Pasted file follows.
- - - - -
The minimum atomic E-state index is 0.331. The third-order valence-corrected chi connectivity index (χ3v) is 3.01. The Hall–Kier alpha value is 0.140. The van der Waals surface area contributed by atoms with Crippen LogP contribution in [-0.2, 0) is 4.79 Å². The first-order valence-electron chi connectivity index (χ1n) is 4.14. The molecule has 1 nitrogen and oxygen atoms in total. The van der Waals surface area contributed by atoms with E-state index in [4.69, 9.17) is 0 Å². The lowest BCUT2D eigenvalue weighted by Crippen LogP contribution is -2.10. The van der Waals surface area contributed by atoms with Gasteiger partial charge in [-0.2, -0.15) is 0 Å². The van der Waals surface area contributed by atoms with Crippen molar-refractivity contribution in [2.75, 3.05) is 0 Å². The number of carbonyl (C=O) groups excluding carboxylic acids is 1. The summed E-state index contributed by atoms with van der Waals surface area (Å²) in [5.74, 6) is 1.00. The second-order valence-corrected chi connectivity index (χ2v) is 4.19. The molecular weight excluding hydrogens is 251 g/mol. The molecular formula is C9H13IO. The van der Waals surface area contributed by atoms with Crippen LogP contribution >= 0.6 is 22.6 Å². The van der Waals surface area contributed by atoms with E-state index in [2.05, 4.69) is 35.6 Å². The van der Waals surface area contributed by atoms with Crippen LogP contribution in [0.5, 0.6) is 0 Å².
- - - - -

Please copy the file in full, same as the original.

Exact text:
The minimum atomic E-state index is 0.331. The third-order valence-corrected chi connectivity index (χ3v) is 3.01. The Hall–Kier alpha value is 0.140. The van der Waals surface area contributed by atoms with Crippen LogP contribution in [-0.2, 0) is 4.79 Å². The first-order valence-electron chi connectivity index (χ1n) is 4.14. The molecule has 1 nitrogen and oxygen atoms in total. The van der Waals surface area contributed by atoms with E-state index in [4.69, 9.17) is 0 Å². The lowest BCUT2D eigenvalue weighted by Crippen LogP contribution is -2.10. The van der Waals surface area contributed by atoms with Gasteiger partial charge in [-0.2, -0.15) is 0 Å². The van der Waals surface area contributed by atoms with Crippen molar-refractivity contribution in [2.75, 3.05) is 0 Å². The number of carbonyl (C=O) groups excluding carboxylic acids is 1. The summed E-state index contributed by atoms with van der Waals surface area (Å²) in [5.74, 6) is 1.00. The second-order valence-corrected chi connectivity index (χ2v) is 4.19. The molecular weight excluding hydrogens is 251 g/mol. The molecular formula is C9H13IO. The van der Waals surface area contributed by atoms with Crippen LogP contribution >= 0.6 is 22.6 Å². The van der Waals surface area contributed by atoms with E-state index in [2.05, 4.69) is 35.6 Å². The van der Waals surface area contributed by atoms with Crippen LogP contribution in [0.5, 0.6) is 0 Å².